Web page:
Is 1° a Big Deal?

2 Minute Read
Is an error of 1° a big deal, or is it simply a minor course correction that doesn’t impact the bottom line? If a pilot veers a single degree off course during a 100-mile journey, they're likely to reach their intended destination regardless– but if it's a journey of a thousand miles, becoming completely lost is much more likely.
Whether an issue is serious often relies upon the scope of the project. The farther and broader the project, the more those tiny little adjustments at the start are going to matter.

The Essentials of Course Correction

It isn't going off course that's the problem; the real issue is staying off course. Every project, whether big or small, will require necessary adjustments. But these seemingly minor adjustments can quickly become a significant problem regarding the end destination. When a project has gone off the rails, it can be impossible to determine where it will actually end up. This can lead to unpredictable results and complications further down the line.

Performing Regular Check-ins

A pilot can't just assume their plane is still on course; regular checking of flight data is necessary. These check-ins result in minor tweaks to the flight path to stay and/or get back on the correct flight path. This methodology translates to IT projects, as well. Regular checkpoints are absolutely essential to the management of a project; they verify and ensure things are going as closely to plan as possible. The sooner a course issue is identified, the easier it will be to fix.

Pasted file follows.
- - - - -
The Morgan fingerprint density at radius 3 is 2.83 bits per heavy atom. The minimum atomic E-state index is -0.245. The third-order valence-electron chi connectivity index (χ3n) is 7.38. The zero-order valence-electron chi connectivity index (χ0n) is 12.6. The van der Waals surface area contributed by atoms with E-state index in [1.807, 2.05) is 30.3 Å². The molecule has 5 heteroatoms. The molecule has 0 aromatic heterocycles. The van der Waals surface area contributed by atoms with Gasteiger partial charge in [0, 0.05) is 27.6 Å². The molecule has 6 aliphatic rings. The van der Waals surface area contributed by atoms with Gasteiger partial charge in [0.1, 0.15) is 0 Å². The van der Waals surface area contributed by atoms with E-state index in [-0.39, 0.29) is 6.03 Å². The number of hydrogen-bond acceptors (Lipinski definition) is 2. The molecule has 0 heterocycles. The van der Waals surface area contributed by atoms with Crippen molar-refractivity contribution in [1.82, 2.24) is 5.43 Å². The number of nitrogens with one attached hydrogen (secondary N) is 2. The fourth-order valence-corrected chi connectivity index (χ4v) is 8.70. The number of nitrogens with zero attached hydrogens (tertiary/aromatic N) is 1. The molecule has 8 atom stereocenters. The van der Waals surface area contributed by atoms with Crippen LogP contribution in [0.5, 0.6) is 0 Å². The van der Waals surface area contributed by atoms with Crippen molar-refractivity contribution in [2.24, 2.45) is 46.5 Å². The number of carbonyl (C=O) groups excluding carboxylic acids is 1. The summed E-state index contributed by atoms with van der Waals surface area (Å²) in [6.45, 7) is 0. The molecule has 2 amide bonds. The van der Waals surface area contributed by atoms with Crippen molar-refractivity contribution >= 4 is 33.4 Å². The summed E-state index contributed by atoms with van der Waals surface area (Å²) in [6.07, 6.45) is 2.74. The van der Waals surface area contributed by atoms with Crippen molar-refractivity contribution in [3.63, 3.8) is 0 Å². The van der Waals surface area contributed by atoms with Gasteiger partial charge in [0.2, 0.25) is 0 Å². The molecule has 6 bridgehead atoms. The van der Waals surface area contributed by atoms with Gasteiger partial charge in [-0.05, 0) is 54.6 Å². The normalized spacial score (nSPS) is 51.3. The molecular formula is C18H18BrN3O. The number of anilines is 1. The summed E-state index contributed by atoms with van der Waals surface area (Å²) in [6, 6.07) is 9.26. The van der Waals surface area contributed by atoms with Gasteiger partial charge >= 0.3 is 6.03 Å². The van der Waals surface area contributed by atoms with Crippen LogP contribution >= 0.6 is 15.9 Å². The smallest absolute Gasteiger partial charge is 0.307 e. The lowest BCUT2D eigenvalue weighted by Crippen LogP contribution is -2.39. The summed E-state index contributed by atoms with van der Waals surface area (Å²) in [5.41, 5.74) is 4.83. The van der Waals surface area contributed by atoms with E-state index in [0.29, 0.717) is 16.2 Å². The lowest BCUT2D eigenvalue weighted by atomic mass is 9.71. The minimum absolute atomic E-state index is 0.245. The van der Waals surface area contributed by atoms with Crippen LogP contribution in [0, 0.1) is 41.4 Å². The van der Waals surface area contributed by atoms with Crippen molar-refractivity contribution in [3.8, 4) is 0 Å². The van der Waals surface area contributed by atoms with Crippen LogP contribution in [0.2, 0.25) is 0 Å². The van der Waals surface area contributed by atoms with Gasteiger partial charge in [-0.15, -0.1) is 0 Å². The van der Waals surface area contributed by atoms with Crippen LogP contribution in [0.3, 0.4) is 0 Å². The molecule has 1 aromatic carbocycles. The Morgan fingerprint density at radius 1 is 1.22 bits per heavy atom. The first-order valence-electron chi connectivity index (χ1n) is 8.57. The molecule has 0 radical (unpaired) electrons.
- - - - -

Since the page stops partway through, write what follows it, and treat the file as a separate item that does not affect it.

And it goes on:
Managing Employees While Staying the Course

Unfortunately, many employees tend to be resistant to course correction. Employees who work closely with a project often see course correction as babysitting when a supervisor jumps into a project mid-stream. The employee may feel as though they are getting advice from someone who is not qualified to give it, or if they are being micro-managed.
Employees need to understand course correction isn't just for the supervisor's benefit. Course correction reduces the amount of work the employee themselves will need to do on the project and increases the chance the end result will be a success.

Course Correction Is a Necessary Process

On the other side, supervisory staff and project managers need to understand course correction happens in even the best planned projects. Course correction is something inherent to the process; everyone goes off course once in a while. While management should be able to create reliable checkpoints and make sure course correction occurs, they shouldn't treat it as an unnecessary hassle or a problem with the employees themselves.
Is a matter of a single degree a large issue? It very well can be. Smaller projects often require less course correction because they simply don't have the time to drift too far away from their goals.
Larger projects, on the other hand, require continual check-ins and adjustments; otherwise their actual destination could be vastly different from their planned destination. By working together, both employees and project managers can adjust to issues as they occur without altering the final product.
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